Optimal Wheelbase Length on Skid Steer Drivetrains

Is there a calculation or general rule that one can turn to so that you can best determine the maximum wheelbase length for skid steer drive systems? Such that your turning scrub doesn’t start to negatively affect your driving dynamics.

My understanding of why 6WD/8WD systems usually drop the center wheel(s) is to reduce the effective wheelbase length. How does one know the best length to use for a particular wheel diameter? Empirical testing? …or is this something that physics gives a specific answer for?

Here’s a white paper for the physics approach: White Paper Discuss: Drive Train Basics

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If you know the coefficient of friction of your wheels and the weight on them, you should have all you need to calculate the torque needed to turn, then from there the torque to the drive wheels needed to produce that turning torque. That being said, I’ve never heard of anyone explicitly trying to optimize for turning scrub - unless you have some really weird aspect ratio on your drivetrain, I’d say you’re bikeshedding.

You are likely correct. I just know we had issues on a 8 wheel skid steer drive we ran two years ago during the offseason. We didn’t drop the center wheels instead we had corner omni wheels. I think in the end… it was a combination of our wheel size (6") and the gear ratio not being high enough. In the end, I just wanted to understand the physics better.

Those pneumatic wheels have a ton of friction. We had the same issue, and our solution was to inflate them to the absolute maximum, and switch the front and back wheels to plaction with a slightly smaller diameter. That gave us enough rocker to fix the problem. We were shocked because even with a 3/16 drop they were all scrubbing.

We were running 6" white AM traction wheels in the center 4. Not pneumatic tires.

This reminds me of when my team used pneumatic wheels in 2016 for Stronghold. We actually wrapped duct tape around the wheel to reduce the friction. Surprisingly, it worked well for how crude it was, though we did have to change the duct tape periodically.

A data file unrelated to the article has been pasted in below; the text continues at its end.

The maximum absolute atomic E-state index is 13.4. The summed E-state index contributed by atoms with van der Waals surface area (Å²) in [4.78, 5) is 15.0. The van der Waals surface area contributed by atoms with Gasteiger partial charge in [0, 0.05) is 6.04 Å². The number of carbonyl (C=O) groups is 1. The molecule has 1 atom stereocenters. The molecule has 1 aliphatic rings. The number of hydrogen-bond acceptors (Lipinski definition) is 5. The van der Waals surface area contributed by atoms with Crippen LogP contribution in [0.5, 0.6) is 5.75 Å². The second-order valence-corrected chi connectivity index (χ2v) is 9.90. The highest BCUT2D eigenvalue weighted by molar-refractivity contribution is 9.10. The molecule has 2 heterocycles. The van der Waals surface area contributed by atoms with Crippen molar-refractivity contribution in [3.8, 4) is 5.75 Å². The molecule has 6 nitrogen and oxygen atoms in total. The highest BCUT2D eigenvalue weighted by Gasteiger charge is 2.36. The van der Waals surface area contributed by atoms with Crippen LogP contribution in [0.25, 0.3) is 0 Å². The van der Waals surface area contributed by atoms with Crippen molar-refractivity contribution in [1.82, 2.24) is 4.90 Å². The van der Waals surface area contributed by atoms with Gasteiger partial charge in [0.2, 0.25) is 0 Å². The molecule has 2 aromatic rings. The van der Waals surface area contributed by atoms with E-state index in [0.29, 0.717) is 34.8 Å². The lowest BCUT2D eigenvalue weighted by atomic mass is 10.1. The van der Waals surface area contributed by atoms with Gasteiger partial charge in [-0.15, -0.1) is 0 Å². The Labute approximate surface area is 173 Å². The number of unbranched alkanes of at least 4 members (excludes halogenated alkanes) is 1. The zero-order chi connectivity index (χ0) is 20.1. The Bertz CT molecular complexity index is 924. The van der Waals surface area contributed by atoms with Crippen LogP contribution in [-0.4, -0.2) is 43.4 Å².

General rule of thumb, if your track width is wider than your wheel base is long, you should be able to turn. Give yourself some margin for error here.

As laid out in the white paper Joe Ross linked, a lot of this simply comes down to lever arms around your center of rotation. When turning, the distance between your wheels and your CoR on the “x axis” will be acting as a lever for the wheel rotation trying to turn your bot, while the distance in the “y axis” will be acting as a lever for the scrub forces resisting that turning. Assuming the coefficients of friction are the same for each motion of your wheel (they very obviously wouldn’t be for an Omni wheel), the bigger lever is going to win out.

I don’t know that anyone has expanded the equations from this document to a 6+ wheel drive drop center, so let me briefly do that. For this purpose, let’s assume that the robot’s COM is over its geometrical center.

The purpose of a drop center is that only 4 wheels should be on the ground at any time. We can split these 4-wheel segments into two categories: those where the COM is inside the area (e.g. the center of an 8WD) and those where it is on the edge or outside (e.g. a 6WD).

For the first type, the analysis is the same as with a standard 4WD. But since the drivetrain is split into multiple sections, each section is significantly wider than it is long. Since the COM is over the we can use eqn(5), which can be rearranged to \frac{L_{TW}}{L_{LB}} > \frac{\mu_y}{\mu_x}. Assuming \mu_x \approx \mu_y, so \frac{\mu_y}{\mu_x} \approx 1, \frac{L_{TW}}{L_{LB}} > \frac{\mu_y}{\mu_x} is satisfied by L_{TW} > L_{WB}, a drivetrain section that is wider than it is long. So the robot can always turn on these drivetrain sections.

For the second type, when the robot’s CoM is over its geometrical center (between the two center wheels) the equivalent 4 wheel analysis would have L_{CY}=(k+\tfrac{1}{2}) L_{WB}, where k is the number of additional drivetrain segments between the one being analyzed and the robot’s center (k \geq 0). Eqn(4) can therefore be simplified to \frac{\mu_x L_{TW}}{\mu_y L_{WB}} > -4k(k+1). If k \neq 0, since \mu_x, \mu_y, L_{TW}, L_{WB}, and k are all positive, this equation is always true. If k=0, we end up with \mu_x L_{TW} > 0, which is also always true. Therefore the robot can always turn on these sections as well.

In reality, it comes down to driver preference. Less scrub usually means more responsive turning, at the cost of some oversteer.

A general trend I’ve noticed recently is to have very minimal scrub (corner omnis on a 6w, for example) with some software compensation for the oversteer.

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